Using shared automated vehicles to deliver public transport




Huang, Yantao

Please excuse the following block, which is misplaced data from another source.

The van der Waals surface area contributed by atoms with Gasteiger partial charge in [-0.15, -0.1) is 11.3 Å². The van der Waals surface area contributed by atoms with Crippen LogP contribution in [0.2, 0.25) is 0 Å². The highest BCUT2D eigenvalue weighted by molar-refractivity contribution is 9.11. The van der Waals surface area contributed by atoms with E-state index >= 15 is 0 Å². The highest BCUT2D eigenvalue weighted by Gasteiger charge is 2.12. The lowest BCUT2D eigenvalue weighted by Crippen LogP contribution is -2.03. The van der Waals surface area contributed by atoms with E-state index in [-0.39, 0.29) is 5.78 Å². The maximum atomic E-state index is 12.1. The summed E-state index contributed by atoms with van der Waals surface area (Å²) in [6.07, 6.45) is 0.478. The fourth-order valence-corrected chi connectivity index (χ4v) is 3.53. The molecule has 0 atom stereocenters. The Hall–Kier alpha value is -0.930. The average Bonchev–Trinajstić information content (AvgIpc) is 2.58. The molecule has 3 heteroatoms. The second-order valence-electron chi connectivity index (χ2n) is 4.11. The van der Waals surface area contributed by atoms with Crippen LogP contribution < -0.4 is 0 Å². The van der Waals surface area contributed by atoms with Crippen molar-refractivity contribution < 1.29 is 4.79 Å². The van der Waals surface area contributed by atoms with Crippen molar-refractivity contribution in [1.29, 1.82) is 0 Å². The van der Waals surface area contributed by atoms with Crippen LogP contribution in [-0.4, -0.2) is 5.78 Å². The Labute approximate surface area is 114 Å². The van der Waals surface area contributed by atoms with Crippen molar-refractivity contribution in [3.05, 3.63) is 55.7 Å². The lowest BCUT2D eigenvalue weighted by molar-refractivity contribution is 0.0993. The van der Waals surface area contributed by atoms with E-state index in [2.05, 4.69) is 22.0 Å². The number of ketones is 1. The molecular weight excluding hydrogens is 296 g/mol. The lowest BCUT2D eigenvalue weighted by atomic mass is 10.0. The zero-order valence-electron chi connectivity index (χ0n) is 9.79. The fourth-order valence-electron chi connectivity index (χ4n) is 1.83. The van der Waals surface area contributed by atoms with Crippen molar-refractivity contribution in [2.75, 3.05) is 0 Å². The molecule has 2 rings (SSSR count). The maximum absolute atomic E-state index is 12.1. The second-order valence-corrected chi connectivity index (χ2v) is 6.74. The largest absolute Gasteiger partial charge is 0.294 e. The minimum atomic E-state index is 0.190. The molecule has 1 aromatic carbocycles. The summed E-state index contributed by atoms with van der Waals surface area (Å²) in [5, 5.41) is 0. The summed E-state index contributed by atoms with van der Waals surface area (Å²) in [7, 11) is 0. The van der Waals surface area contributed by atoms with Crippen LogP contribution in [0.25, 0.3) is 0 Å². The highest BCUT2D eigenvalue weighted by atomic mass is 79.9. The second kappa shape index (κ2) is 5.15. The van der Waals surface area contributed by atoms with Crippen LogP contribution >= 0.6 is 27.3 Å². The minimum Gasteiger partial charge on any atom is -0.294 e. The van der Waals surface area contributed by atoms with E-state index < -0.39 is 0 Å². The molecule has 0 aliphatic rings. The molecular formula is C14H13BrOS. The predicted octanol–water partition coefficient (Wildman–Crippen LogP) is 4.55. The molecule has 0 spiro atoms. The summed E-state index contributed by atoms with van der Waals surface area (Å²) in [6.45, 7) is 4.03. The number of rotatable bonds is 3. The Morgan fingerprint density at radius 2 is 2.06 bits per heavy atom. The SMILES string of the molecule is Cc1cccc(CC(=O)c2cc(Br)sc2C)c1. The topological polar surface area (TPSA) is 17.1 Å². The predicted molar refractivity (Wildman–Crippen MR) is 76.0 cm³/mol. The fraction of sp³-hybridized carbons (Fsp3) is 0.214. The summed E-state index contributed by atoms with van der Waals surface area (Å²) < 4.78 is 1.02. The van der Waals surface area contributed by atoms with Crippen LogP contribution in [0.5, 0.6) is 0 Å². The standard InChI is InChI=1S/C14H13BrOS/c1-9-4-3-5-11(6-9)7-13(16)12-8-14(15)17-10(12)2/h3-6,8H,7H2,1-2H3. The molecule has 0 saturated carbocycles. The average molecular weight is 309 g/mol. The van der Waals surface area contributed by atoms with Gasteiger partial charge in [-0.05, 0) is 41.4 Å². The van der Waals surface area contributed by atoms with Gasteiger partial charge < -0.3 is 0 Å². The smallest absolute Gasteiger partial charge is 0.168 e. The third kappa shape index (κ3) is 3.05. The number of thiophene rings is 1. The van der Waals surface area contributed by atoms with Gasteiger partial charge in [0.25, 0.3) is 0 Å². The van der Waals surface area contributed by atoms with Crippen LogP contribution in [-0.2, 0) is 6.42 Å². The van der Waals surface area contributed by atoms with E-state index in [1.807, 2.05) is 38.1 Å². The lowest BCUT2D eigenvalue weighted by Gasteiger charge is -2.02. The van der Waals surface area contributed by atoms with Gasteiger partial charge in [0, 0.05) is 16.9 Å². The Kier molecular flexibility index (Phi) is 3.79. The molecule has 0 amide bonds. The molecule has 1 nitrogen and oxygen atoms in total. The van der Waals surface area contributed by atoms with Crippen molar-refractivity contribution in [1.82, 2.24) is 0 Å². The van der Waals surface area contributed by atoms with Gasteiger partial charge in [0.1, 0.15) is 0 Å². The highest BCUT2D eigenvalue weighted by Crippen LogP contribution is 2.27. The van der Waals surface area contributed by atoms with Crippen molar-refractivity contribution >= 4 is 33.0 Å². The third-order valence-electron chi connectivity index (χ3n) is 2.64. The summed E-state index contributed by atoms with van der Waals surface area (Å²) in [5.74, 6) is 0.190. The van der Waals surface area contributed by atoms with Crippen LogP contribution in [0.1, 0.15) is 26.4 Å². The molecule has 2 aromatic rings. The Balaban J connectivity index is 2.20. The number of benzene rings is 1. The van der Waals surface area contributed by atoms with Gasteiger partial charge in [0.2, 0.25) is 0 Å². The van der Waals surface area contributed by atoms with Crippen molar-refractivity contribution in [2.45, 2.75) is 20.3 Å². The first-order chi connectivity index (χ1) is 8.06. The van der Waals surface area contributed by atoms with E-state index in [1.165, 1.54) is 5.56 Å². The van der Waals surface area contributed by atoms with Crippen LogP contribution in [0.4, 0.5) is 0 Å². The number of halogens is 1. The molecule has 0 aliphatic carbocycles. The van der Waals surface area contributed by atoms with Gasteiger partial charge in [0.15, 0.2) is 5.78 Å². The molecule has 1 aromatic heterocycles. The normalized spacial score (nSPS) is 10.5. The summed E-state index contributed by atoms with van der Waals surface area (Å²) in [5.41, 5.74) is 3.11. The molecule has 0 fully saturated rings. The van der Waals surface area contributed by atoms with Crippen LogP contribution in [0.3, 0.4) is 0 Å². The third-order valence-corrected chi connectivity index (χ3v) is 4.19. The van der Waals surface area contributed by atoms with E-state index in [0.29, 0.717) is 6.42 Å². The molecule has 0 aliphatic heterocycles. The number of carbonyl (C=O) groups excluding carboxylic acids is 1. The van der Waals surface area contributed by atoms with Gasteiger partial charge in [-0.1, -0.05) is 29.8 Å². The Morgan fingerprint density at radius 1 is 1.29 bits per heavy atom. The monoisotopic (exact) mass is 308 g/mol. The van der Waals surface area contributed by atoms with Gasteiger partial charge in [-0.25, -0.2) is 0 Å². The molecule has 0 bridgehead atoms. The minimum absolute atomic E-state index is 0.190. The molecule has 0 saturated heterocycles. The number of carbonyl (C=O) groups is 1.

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Shared automated vehicles (SAVs) will affect mode choice in several ways: door-to-door (D2D) services may be the most popular choice for SAV travelers, thanks to relatively low travel times and access costs, as well as ride-sharing opportunities to split costs. First-mile last-mile (FMLM) SAV services that connect travelers to transit stations (including airports) make use of existing transit investments while avoiding parking at or walking to and from those stations. Larger (and mid-size) SAVs may also replace traditional buses by adding frequency and lowering service costs on popular bus routes. Motivated by SAVs’ many potential benefits, this dissertation specifies traveler choices for different US settings, simulates fleets of SAVs in concert with other modes, and analyzes results for travelers, their networks, and their regions. This dissertation first micro-simulates operations of an SAV-based transit route to understand how traffic conditions and all travelers’ costs (those in SAVs and in thousands of private vehicles) are affected by vehicle sizes, use of pull-out bays, and presence of signals along a 6.5-mile corridor. Using SUMO (Simulation of Urban MObility) software, results show that use of smaller, but more frequent SAVs lowers passenger wait times but can increase travel times for background travelers. Use of smaller SAVs does not significantly affect background traffic conditions due to their shorter dwell times (during passenger pickup and dropoff). Replacing 40-seat bus-type SAVs with 5- and 10-seat SAVs reduced total corridor transportation costs by 4% (reflecting all travelers’ values of time, plus vehicle operating and ownership costs), under various demand levels and SAV seat-occupancy factors. The next microsimulation assigned and tracked SAVs delivering FMLM service to 5 commuter rail stations in central Austin neighborhoods. Thanks to SUMO, results include traveler mode choices, walk distances and routes, wait times, vehicle idling and bunching details, vis-à-vis train arrival times. With rail service headways of 15 minutes, simulations predict dramatic increases in train use (by roughly a factor of 10, at those stations). Variations in train headways and SAV fleet sizes illustrate how door-to-door travel remains the key predictor of travelers’ mode choices. 4-seat SAVs perform similarly to 6-seat SAVs but cost less to provide. A dynamic ride-sharing (DRS) (vehicle-to-passenger assignment) algorithm tightly coordinated with train arrivals delivers 87% of travelers to their stations in time to catch the next train, while uncoordinated assignments deliver just 57% of travelers in time. Finally, the POLARIS mesoscopic simulation is leveraged to integrate three SAV services across the 20-county Chicago region. When SAVs with DRS serve only D2D trips, at just $0.50 per mile, with 1 SAV for every 40 residents, they attract 15% of trips (and ownership is predicted to fall from 0.66 to 0.37 household vehicles per capita), with a 15-minute average travel time and 4.6-mile average person-trip distance. Adding FMLM service (to about 54,000 train and bus stops) increases Chicagoans’ transit mode split from 5.4% to 6.3%, with the same SAV fleet serving 12% more person-trip requests per day and driving 4.2% more SAV-miles traveled). Most FMLM person-trip distances are under 2 miles, with rail-station connections dominating (rather than those to bus stations). In terms of social welfare impacts (using normalized differences in logsums of mode and destination choice utilities), suburban area residents appear to benefit most from SAVs’ arrival, followed by those in urban neighborhoods, especially for D2D trip-making. Overall, US communities and transit systems seem poised to benefit from SAV services.


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